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Houston chemical plant faces criminal investigation after series of explosions

02 October 2017

Harris County district attorney’s office confirmed it had opened a criminal investigation into the actions of French chemical group Arkema before the series of explosions and fires at its Crosby plant in the Houston suburbs after the floods caused by Hurricane Harvey. The company is already facing a number of lawsuits over the effects of explosions of volatile chemicals at the plant.

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According to the Houston Chronicle, District Attorney Kim Ogg said on September 29: "Companies should be on notice that we care when they pollute our air, our water, our environment. We are looking into exactly what happened at the plant. We are gathering facts and we will apply the law. Arkema is under criminal investigation."

The Crosby facility was inundated with six feet of water that wiped out its power and generators, leading to failure that caused volatile organic peroxides to explode several times over the course of a week.

Harris County Pollution Control Services Department had already found serious violations of the Clean Air Act by Arkema, resulting in an earlier lawsuit being filed.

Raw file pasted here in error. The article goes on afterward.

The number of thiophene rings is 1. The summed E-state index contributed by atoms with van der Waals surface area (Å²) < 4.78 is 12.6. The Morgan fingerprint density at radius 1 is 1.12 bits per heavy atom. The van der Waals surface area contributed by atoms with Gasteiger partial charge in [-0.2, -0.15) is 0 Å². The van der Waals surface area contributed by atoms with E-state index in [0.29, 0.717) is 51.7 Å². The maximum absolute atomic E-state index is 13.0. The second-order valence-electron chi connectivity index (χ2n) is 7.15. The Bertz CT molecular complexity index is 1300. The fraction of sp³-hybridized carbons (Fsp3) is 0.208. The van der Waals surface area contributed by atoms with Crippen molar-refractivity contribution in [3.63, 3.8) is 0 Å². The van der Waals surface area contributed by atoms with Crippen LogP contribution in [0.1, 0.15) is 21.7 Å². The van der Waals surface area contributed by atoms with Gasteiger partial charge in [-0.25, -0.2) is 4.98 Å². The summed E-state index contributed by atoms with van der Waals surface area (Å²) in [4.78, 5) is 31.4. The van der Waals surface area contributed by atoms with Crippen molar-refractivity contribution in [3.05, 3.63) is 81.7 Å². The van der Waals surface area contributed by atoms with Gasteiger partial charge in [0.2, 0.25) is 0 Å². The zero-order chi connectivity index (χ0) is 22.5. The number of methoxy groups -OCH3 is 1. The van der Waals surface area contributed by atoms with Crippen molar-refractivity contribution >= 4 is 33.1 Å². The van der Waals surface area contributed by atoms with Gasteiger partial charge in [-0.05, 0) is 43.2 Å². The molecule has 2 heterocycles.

Arkema is also facing a suit from first responders, who were left vomiting and gasping for breath after being overcome by fumes. The suit, which seeks at least $1 million, accuses Arkema of lacking proper procedures for keeping the chemicals cooled and failing to prepare for a major flood.

The French-owned company has declined to comment on the lawsuits, but has repeatedly said the explosions did not pose a safety concern if residents stayed out of the 1.5-mile evacuation area established prior to the first explosion.

"We reject any suggestion that we failed to warn of the danger of breathing the smoke from the fires at our site, or that we ever misled anyone," the company said in a statement at the time.

Arkema has also declined multiple requests for detailed breakdowns of the chemicals being held at its sites, and has refused to specify where at the site even more potentially dangerous chemicals are located.

CEO Richard Rowe previously defended the decision as balancing "the public's right to know and the public's right to be secure," and company spokespeople have falsely claimed that such requests would have to be directed to the Texas Commission on Environmental Quality.

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